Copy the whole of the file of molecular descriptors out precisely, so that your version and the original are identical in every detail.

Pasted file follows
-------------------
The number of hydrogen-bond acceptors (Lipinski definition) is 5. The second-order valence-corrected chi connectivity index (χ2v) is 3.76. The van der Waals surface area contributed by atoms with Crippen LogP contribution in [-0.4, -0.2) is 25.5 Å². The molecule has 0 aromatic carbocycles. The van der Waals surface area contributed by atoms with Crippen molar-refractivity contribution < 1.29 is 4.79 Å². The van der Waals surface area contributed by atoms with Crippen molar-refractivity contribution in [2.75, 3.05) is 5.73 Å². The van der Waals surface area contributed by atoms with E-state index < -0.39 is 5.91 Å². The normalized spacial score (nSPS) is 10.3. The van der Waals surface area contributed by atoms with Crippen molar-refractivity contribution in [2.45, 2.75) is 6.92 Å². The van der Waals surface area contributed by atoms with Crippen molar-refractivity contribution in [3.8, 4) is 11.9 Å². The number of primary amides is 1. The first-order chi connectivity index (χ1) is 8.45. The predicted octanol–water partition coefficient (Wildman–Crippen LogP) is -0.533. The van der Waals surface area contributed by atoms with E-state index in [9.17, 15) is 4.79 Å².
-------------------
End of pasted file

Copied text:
The number of hydrogen-bond acceptors (Lipinski definition) is 5. The second-order valence-corrected chi connectivity index (χ2v) is 3.76. The van der Waals surface area contributed by atoms with Crippen LogP contribution in [-0.4, -0.2) is 25.5 Å². The molecule has 0 aromatic carbocycles. The van der Waals surface area contributed by atoms with Crippen molar-refractivity contribution < 1.29 is 4.79 Å². The van der Waals surface area contributed by atoms with Crippen molar-refractivity contribution in [2.75, 3.05) is 5.73 Å². The van der Waals surface area contributed by atoms with E-state index < -0.39 is 5.91 Å². The normalized spacial score (nSPS) is 10.3. The van der Waals surface area contributed by atoms with Crippen molar-refractivity contribution in [2.45, 2.75) is 6.92 Å². The van der Waals surface area contributed by atoms with Crippen molar-refractivity contribution in [3.8, 4) is 11.9 Å². The number of primary amides is 1. The first-order chi connectivity index (χ1) is 8.45. The predicted octanol–water partition coefficient (Wildman–Crippen LogP) is -0.533. The van der Waals surface area contributed by atoms with E-state index in [9.17, 15) is 4.79 Å².